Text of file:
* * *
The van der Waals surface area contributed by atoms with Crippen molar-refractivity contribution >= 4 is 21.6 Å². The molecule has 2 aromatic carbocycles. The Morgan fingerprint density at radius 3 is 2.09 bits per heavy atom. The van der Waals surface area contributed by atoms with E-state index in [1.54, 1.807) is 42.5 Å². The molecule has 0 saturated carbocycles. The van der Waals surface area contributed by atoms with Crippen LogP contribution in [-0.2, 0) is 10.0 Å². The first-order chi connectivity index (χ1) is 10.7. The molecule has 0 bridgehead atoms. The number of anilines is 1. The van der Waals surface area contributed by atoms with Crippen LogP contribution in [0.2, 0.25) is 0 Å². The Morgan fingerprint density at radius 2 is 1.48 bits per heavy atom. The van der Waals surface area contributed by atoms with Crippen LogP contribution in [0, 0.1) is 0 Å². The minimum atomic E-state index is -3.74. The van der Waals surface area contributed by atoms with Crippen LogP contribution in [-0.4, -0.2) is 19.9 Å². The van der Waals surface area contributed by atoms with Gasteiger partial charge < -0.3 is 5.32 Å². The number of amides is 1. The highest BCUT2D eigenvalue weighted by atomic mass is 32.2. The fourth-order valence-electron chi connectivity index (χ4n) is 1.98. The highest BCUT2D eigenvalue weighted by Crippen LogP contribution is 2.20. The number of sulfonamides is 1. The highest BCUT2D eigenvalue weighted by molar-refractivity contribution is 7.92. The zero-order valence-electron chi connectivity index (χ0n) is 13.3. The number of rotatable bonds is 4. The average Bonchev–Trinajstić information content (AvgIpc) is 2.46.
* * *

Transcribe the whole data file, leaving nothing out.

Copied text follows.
The van der Waals surface area contributed by atoms with Crippen molar-refractivity contribution >= 4 is 21.6 Å². The molecule has 2 aromatic carbocycles. The Morgan fingerprint density at radius 3 is 2.09 bits per heavy atom. The van der Waals surface area contributed by atoms with E-state index in [1.54, 1.807) is 42.5 Å². The molecule has 0 saturated carbocycles. The van der Waals surface area contributed by atoms with Crippen LogP contribution in [-0.2, 0) is 10.0 Å². The first-order chi connectivity index (χ1) is 10.7. The molecule has 0 bridgehead atoms. The number of anilines is 1. The van der Waals surface area contributed by atoms with Crippen LogP contribution in [0.2, 0.25) is 0 Å². The Morgan fingerprint density at radius 2 is 1.48 bits per heavy atom. The van der Waals surface area contributed by atoms with Crippen LogP contribution in [0, 0.1) is 0 Å². The minimum atomic E-state index is -3.74. The van der Waals surface area contributed by atoms with Crippen LogP contribution in [-0.4, -0.2) is 19.9 Å². The van der Waals surface area contributed by atoms with Gasteiger partial charge < -0.3 is 5.32 Å². The number of amides is 1. The highest BCUT2D eigenvalue weighted by atomic mass is 32.2. The fourth-order valence-electron chi connectivity index (χ4n) is 1.98. The highest BCUT2D eigenvalue weighted by Crippen LogP contribution is 2.20. The number of sulfonamides is 1. The highest BCUT2D eigenvalue weighted by molar-refractivity contribution is 7.92. The zero-order valence-electron chi connectivity index (χ0n) is 13.3. The number of rotatable bonds is 4. The average Bonchev–Trinajstić information content (AvgIpc) is 2.46.